by Christopher Chen
Previous posts talked about understanding the foreign exchange market using a traditional economic model. These traditional models make sense under two critical assumptions. The first is that market participants are rational and the second is that financial markets are efficient. However, there is empirical evidence that market participants act in an irrational manner. For instance, traders can be biased toward a particular trading pattern or may not learn from past trading mistakes. And, financial markets are not truly efficient. For instance, individual market participants are unable to systematically outsmart the market and there should be no possibility for trading rules or strategies that systematically perform better than other strategies. Thus, understanding the psychology of foreign exchange traders and how their decisions affect the market is important.
Psychology Behind Trading Decisions
According to a survey of 321 foreign exchange traders, a majority of foreign exchange traders based their trading decision on their feelings of correctly anticipating the market’s psychology. The following are examples of the psychology behind trading decisions.
- Herding and psychological conformity: Herd behavior describes the phenomenon of how individuals in a group can act collectively without a centralized direction. In the foreign exchange market, herd behavior is when traders orient their own behavior according to perceived group norms. Thus, decisions then merely imitate the decision of others at the expense of other information. An example of herding is when a leading institutional bank such as Goldman Sachs issues a statement that the Australian dollar has to depreciate without any concrete rationale.
- Affects: Affects are the “feeling process” which is prevalent in the decision making process of investors. The following are examples of affects:
- Status quo tendency: The status quo tendency is the emotional bias that people prefer the current state of affairs. In the foreign exchange market, status quo tendency greatly affects the decision making of traders. For instance, a trader becomes too emotionally attached to a losing position and does not cut it. As a result, decisional escalations occur instead of just cutting losses.
- Overconfidence: Overconfidence is a bias in which a person’s subjective confidence in his or her judgments greatly influences their decision making. In the foreign exchange market, overconfidence occurs when traders make irrational decisions and disregard mechanisms to stop overconfidence trading such as stop losses.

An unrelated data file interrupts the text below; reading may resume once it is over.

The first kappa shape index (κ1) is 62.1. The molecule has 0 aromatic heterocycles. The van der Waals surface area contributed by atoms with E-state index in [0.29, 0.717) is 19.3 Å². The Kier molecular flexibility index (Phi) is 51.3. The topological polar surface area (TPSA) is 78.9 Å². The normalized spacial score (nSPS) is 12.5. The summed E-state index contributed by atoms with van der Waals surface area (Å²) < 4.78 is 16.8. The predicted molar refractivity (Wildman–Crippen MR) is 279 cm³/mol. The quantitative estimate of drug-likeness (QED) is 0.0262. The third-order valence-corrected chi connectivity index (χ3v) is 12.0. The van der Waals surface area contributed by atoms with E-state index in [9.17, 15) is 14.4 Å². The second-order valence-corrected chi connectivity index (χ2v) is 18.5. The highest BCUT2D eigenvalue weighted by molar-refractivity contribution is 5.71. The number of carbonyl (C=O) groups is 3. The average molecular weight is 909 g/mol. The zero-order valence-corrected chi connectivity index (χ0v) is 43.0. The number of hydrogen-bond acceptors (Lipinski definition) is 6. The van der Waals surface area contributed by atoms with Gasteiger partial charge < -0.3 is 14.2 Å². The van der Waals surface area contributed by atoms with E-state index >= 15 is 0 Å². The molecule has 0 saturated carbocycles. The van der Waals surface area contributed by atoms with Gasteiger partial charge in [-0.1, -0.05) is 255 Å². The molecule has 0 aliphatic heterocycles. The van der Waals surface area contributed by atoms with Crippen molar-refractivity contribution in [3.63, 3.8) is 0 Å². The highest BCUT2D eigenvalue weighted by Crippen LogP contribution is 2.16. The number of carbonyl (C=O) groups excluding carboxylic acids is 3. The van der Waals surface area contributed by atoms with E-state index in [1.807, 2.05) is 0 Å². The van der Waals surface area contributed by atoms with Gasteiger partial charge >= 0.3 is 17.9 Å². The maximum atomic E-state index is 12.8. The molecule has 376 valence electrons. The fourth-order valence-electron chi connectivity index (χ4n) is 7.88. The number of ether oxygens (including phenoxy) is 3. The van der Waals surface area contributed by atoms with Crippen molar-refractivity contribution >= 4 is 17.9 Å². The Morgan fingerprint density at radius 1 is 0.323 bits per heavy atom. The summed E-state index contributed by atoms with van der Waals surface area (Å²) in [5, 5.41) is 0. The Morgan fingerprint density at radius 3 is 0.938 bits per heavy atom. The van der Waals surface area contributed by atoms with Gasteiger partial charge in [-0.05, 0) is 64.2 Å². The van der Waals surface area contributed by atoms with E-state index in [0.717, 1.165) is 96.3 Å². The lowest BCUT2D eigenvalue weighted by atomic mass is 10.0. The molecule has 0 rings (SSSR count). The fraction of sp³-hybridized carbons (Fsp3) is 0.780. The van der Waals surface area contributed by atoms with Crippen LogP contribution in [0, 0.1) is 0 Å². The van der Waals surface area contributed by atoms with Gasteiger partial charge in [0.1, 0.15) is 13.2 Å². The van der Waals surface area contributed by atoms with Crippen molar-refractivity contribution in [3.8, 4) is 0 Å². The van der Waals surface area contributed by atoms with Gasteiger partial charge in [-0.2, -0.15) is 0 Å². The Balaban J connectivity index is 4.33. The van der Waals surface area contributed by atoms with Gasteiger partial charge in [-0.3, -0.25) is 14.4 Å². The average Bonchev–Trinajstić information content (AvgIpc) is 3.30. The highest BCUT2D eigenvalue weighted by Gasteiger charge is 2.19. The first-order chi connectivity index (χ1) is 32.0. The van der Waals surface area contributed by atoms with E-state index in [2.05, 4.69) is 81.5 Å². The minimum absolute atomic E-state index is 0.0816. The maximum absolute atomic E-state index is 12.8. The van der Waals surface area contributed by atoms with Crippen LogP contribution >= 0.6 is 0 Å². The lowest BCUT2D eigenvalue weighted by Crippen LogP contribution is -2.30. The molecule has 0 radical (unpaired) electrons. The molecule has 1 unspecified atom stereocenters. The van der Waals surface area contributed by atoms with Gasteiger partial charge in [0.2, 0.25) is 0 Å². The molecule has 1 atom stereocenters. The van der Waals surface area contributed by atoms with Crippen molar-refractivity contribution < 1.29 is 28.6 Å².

- Heuristics (rule of thumb): Heuristics are informational shortcuts which people unintentionally use when making a decision. Often times, they can affect decision making. The following are common heuristics which are used by traders.
- Representative heuristic: A current situation may or may not be representative of past situations. Thus, people will often neglect the base-rate information and infer more than they should. An example of this is an investor may forecast future earning using a snapshot of current high earnings growth.
- Conjunction Fallacy: This faulty reasoning infers that two joined events are more likely to occur than either single event. Statistically speaking, either individual event occurring is more likely. An example of this is the stock market will go down and a certain currency will increase. One or both may be true, but there is a greater chance of only one being true.
- Availability: Availability refers to the idea that people judge an event based on situations that are psychologically relatable. For instance, foreign exchange trades from the United States may act in more of an aggressive way than their counterparts around the world whenever the Federal Reserve System raises or lowers its interest rates.
- Anchoring and adjusting: Anchoring and adjusting refers to the idea that people attach themselves to a value with psychological significance and arrive at a decision based on that anchor. In foreign exchange trading, a trader may have a particular bias for a news source and may base their decision on that particular news source.